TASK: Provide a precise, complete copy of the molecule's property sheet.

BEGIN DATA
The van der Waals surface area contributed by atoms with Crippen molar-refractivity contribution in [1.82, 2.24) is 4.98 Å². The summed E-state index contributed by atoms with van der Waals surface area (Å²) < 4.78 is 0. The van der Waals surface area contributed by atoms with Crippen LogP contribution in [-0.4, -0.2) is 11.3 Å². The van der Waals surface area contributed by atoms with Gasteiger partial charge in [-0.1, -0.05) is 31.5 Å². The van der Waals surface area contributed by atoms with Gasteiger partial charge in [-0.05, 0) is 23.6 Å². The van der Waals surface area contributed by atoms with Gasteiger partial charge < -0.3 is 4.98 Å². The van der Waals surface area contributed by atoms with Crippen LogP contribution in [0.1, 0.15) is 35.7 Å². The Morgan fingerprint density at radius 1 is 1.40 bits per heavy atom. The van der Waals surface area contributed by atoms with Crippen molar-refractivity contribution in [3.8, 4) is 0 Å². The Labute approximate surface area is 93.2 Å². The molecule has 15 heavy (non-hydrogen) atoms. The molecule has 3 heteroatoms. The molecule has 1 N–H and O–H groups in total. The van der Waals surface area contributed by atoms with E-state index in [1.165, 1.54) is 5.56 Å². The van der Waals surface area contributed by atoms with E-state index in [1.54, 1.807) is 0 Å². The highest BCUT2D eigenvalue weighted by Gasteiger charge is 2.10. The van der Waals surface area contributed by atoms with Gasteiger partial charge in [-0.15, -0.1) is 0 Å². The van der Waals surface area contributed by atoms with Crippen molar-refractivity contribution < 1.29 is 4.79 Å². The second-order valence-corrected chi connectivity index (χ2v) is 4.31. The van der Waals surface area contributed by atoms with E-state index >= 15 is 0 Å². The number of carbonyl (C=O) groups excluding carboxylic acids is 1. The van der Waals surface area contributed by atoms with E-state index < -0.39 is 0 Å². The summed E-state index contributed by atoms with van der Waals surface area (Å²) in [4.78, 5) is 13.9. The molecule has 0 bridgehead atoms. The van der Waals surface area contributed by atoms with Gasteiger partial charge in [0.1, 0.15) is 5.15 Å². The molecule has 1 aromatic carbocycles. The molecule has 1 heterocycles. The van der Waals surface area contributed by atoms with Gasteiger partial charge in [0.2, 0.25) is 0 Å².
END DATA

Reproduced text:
The van der Waals surface area contributed by atoms with Crippen molar-refractivity contribution in [1.82, 2.24) is 4.98 Å². The summed E-state index contributed by atoms with van der Waals surface area (Å²) < 4.78 is 0. The van der Waals surface area contributed by atoms with Crippen LogP contribution in [-0.4, -0.2) is 11.3 Å². The van der Waals surface area contributed by atoms with Gasteiger partial charge in [-0.1, -0.05) is 31.5 Å². The van der Waals surface area contributed by atoms with Gasteiger partial charge in [-0.05, 0) is 23.6 Å². The van der Waals surface area contributed by atoms with Gasteiger partial charge < -0.3 is 4.98 Å². The van der Waals surface area contributed by atoms with Crippen LogP contribution in [0.1, 0.15) is 35.7 Å². The Morgan fingerprint density at radius 1 is 1.40 bits per heavy atom. The van der Waals surface area contributed by atoms with Crippen molar-refractivity contribution in [3.8, 4) is 0 Å². The Labute approximate surface area is 93.2 Å². The molecule has 15 heavy (non-hydrogen) atoms. The molecule has 3 heteroatoms. The molecule has 1 N–H and O–H groups in total. The van der Waals surface area contributed by atoms with E-state index in [1.165, 1.54) is 5.56 Å². The van der Waals surface area contributed by atoms with E-state index in [1.54, 1.807) is 0 Å². The highest BCUT2D eigenvalue weighted by Gasteiger charge is 2.10. The van der Waals surface area contributed by atoms with Gasteiger partial charge in [-0.15, -0.1) is 0 Å². The van der Waals surface area contributed by atoms with Crippen molar-refractivity contribution < 1.29 is 4.79 Å². The second-order valence-corrected chi connectivity index (χ2v) is 4.31. The van der Waals surface area contributed by atoms with E-state index >= 15 is 0 Å². The number of carbonyl (C=O) groups excluding carboxylic acids is 1. The van der Waals surface area contributed by atoms with E-state index < -0.39 is 0 Å². The summed E-state index contributed by atoms with van der Waals surface area (Å²) in [4.78, 5) is 13.9. The molecule has 0 bridgehead atoms. The van der Waals surface area contributed by atoms with Gasteiger partial charge in [0.1, 0.15) is 5.15 Å². The molecule has 1 aromatic carbocycles. The molecule has 1 heterocycles. The van der Waals surface area contributed by atoms with Gasteiger partial charge in [0.2, 0.25) is 0 Å².